Why Is Sexual Violence In Games Worse Than Murder?

The question gamers are asking is why is sexual violence in games worse than murder, but the question society needs to be asking is - why is sexual violence better than murder?

I run across this question a lot when I’m reading articles about methods of addressing rape culture in the gaming industry. It’s a perfectly valid question, but one that’s usually hurled out as a silencing gambit – the last ditch attempt to stop these authors putting games under the magnifiying glass and showing the dirt they find to the world. The developers might be expected to clean, and damn it, we like a good coating of dirt.

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Dirt is natural, gritty. Dirt shows that we’re hardcore. Leave our dirt alone.

See, the problem is, there are many kinds of dirt. Some dirt is harmless, we know it won’t do us any harm if we eat some for a laugh. We’ve been doing it since we were kids, but we know not to go shoveling great piles of that dirt into our mouths or the mouths of others, because that’s gross and wrong.

But some dirt becomes mold, that insidiously creeps into the cracks in our tiles and grows underfoot until it’s everywhere, and it’s toxic and poisonous and we’re breathing it in all the time. It creeps up on you, until one day you’re at the doctor’s office hacking up a lung and they tell you that the cordyceps spores are in your system and you’re gonna turn into a clicker in the next twenty-four hours.

Should have called the cleaner sooner, huh?

In my opinion, standard violence in games is like eating standard dirt. It’s messy and gritty, but fun and harmless. People know they can’t just drive down the street hitting old ladies with baseball bats while leaning out their car window. Even if that scenario is okay by your moral code, society takes a rather dim view of murder and maiming. There are consequences, and everyone knows them. 

Sexual violence, though, is the mold. It might look like normal dirt to start with, and again it’s harmless in small amounts, sprinkled lightly through a franchise for the right reasons. But when it spreads and becomes the endemic lurking unseen at the edges of our awareness, poisoning the air we breathe and the games we play, then it becomes a problem. Because, for whatever reason, society doesn’t take the same universally dim view to sexual assault that it does to run of the mill violence. People cover up the mold, justify its existence. The roof is leaky. The neighborhood is bad, the homeowners didn’t coat the walls with the right repellant. Really, they were asking for it.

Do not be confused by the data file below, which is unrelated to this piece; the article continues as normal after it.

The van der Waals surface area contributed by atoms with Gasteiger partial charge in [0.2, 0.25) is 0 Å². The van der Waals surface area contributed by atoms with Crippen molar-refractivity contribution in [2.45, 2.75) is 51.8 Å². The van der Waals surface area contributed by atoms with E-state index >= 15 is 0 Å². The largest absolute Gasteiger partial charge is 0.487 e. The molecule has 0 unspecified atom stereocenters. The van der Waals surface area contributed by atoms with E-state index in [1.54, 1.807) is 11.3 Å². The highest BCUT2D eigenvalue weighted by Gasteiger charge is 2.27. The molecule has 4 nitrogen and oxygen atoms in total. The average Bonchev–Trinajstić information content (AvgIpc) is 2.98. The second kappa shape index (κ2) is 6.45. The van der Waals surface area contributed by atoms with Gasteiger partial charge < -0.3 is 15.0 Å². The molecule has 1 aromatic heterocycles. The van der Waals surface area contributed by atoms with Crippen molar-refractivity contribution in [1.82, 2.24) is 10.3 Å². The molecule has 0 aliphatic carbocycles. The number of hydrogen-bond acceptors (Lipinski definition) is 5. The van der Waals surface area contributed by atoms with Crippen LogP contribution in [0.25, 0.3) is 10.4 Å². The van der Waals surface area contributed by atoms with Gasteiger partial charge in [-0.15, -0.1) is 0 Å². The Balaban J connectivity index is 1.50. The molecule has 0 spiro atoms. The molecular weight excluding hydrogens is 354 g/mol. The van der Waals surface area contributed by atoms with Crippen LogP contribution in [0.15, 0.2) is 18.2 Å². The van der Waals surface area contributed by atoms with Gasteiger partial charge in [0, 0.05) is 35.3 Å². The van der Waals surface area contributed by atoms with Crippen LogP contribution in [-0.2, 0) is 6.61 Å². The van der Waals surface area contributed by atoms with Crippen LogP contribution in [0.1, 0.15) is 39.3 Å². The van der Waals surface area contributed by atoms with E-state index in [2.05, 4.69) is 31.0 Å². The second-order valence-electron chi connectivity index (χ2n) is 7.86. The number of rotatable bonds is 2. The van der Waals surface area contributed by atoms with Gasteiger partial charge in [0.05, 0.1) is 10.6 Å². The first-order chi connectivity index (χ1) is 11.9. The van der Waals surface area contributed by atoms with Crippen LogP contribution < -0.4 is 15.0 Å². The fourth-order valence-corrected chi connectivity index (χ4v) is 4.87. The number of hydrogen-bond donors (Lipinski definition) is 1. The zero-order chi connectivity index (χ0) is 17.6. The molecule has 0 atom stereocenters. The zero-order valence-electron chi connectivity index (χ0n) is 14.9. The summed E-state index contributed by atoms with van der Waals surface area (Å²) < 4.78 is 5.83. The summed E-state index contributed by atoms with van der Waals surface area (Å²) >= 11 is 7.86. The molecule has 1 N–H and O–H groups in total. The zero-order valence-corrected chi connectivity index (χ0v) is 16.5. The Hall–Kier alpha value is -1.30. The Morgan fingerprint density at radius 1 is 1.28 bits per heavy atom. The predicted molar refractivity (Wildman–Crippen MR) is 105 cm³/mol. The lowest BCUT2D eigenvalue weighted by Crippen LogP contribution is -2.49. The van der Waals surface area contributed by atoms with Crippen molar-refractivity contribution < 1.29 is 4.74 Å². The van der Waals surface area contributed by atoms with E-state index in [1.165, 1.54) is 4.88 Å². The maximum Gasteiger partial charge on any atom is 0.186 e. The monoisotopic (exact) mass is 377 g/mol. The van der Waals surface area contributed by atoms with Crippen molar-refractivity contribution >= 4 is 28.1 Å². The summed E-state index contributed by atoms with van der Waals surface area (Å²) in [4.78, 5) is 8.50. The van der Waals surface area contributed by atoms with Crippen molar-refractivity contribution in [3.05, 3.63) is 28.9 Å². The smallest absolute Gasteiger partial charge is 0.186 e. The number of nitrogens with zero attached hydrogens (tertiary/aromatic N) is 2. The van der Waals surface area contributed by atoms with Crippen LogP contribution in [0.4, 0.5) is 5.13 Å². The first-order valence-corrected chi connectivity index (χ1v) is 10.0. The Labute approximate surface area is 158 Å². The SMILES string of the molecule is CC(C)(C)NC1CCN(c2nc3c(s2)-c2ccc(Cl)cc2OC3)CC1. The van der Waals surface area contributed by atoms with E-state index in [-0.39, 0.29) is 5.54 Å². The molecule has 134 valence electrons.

And it’s everywhere, so what did they expect to happen? It was inevitable.

No one tells the grandma that she was asking to get hit with a baseball bat by some random loon on a joyride, do they? Why is sexual violence different?

The question gamers are asking is why is sexual violence in games worse than murder, but the question society needs to be asking is – why is sexual violence better than murder?  

Because that’s the fundamental misunderstanding that a lot of gamers seem to have. It’s not that sexual violence is inherently worse than other kinds, it’s that it’s everywhere, and people view it as a fact of life and therefore it’s not a big deal. Get over it and move on. 

When someone is murdered, or assaulted, there’s usually a big part of the newspaper or evening report dedicated to it. How often does that happen with sexual assault? Not very, unless it’s especially brutal or there’s a serial rapist on the loose. 

The point is, sexual violence has gotten to the point where it is accepted as a part of society, by virtue of being so widespread. 1 in 3 women are sexually assaulted at some point. 1 in 12 men. And yet, so many people are afraid to report their attackers. Why? This  graphic might help with that. 

And that’s just in the UK. As you can see, there’s a lot more nuance to sexual violence than there is with other varieties. People are a lot less hesitant to report it when they get shanked. Even if their girlfriend did it. 

Sexual assault of all kinds is a serious issue, a global epidemic and one that, as you can plainly see above, isn’t getting the attention it needs and deserves. It’s certainly not something to be made light of or thrown into a game just to add some extra grit.

So maybe we should take a closer look at the industry, run the mop around a little bit. If not for ourselves, then for all the people who might have been personally exposed to the mold in the past, and are sensitive to relapses. We can have some dirt, just let’s try to keep the general standard of hygiene high. 

 

 


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Author
Catrana
Hi, and thanks for stopping by! My name is Cheyenne Palmes. I’m a twenty year old undergraduate at CQUniversity with a passion for gaming, cats, equality and chai lattes. One day, I would love to work for Bioware, while still working on my own, independent gaming projects.